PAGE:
Russia. Ghana. China. France. This summer, Bryn Mawr students will be traveling across the globe for internships, study abroad programs, and more. For some, it’s their very first time leaving the country. But for others, it’s just one more step in their journey as lifelong global learners. Just ask Aisha Soumaoro ’20, who’s had enough travel experiences to fill a book.
We mean it—she co-authored a book.
Titled She’s Ready, the book touches on an issue that’s close to Aisha’s heart: the experiences of women of color who have traveled the world. It offers both personal testimonies from eight collaborators who have done so, and space for reflection by readers who may pursue the same.
The book’s curator, Rashell Evans, has acted as Aisha’s mentor for years. Rashell founded the organization behind She’s Ready, Statement Junky, which provides passports for young women of color to travel the world.
“Women of color and their experiences are often put on the back burner,” says Aisha. “But at the same time, traveling is a really important aspect of our often transnational identity.”
While Aisha calls New York City home, she’s lived her life all over; she was born in the U.S., grew up in Guinea, and returned to the States at the age of seven. When she was 14 or 15, she went to Ecuador without her parents—and there, for the first time, she felt the weight of her identity, both as a woman and as a person of color, abroad.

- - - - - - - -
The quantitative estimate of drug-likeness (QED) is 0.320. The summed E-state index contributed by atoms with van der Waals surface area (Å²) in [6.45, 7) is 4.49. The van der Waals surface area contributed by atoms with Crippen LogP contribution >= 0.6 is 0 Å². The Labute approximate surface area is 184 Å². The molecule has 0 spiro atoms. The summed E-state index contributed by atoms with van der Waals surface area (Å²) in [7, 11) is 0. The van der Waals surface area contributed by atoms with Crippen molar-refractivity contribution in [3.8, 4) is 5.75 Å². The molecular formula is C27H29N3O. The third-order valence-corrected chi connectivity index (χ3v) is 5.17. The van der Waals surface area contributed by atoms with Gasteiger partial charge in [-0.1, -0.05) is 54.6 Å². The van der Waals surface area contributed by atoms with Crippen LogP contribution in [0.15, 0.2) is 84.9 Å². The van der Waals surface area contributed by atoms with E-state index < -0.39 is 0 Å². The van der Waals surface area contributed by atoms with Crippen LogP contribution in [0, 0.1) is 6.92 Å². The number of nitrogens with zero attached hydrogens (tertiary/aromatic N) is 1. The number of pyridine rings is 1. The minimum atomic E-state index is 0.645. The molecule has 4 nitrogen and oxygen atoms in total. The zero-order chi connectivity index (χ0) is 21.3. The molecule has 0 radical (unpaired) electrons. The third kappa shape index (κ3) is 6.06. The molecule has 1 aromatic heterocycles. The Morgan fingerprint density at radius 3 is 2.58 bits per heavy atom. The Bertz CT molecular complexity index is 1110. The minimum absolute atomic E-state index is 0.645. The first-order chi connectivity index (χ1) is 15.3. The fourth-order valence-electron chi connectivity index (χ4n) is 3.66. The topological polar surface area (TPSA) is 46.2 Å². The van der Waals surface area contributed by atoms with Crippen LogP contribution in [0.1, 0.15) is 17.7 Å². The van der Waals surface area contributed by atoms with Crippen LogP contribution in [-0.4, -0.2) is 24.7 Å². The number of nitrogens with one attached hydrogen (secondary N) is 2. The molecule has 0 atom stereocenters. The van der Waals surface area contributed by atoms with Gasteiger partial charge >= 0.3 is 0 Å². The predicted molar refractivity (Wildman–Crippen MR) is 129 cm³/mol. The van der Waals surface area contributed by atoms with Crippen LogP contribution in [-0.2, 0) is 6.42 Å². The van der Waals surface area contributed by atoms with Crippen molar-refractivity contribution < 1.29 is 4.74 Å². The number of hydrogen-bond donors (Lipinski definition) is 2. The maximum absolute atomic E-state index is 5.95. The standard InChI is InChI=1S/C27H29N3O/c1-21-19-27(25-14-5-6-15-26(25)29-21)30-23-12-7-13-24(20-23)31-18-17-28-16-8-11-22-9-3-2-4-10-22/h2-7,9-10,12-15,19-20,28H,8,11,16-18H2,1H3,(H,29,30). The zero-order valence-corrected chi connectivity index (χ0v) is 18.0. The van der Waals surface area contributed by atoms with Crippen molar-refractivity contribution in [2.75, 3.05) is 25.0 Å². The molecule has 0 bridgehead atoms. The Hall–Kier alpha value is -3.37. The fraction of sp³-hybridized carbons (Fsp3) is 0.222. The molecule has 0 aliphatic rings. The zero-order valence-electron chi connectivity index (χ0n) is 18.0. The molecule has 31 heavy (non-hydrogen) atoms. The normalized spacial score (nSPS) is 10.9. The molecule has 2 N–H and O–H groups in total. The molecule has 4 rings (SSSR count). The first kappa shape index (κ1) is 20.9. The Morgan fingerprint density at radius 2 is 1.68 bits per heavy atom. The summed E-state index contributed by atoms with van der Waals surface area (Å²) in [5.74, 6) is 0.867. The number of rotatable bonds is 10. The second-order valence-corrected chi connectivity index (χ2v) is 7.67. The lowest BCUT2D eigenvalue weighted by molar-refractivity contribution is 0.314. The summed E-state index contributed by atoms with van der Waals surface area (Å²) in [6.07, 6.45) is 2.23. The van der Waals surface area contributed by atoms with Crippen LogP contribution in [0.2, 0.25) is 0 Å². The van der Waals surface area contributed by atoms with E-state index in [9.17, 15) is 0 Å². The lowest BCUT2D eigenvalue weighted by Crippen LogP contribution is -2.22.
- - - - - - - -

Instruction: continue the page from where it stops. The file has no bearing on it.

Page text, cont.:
“I was really alert about my safety. I felt like I needed a safe bridge between me and the outside world.”
Aisha’s travels have taken her to countries around the world, including South Africa, Ecuador, and Egypt. Most recently, she’s traveled in Bryn Mawr-sponsored programs like Lagim Tehi Tuma, a Summer Action Research fellowship. The experience of being abroad as a woman of color, she says, is “a constant process of reevaluation and awareness.”
Now that the book is out, Aisha is back to her everyday schedule: she’s planning to major in sociology, balancing work at the library with executive board duties on BACaSO, and managing her own handmade headwrap line, Printed Braids.
Still, she’s excited to start more conversations about travel as a woman of color.
“It’s really important to discuss everything transparently: your finances, your safety, your mental health—and to have support doing that. I hope this book creates the momentum for people to find themselves, recognize their own stories, and/or find peace with the experience they had.”
As for Aisha’s plans this summer? She’s not sure yet, but she’s confident she’ll be able to handle whatever comes next.
Says Aisha, “Who knows where I’ll end up?”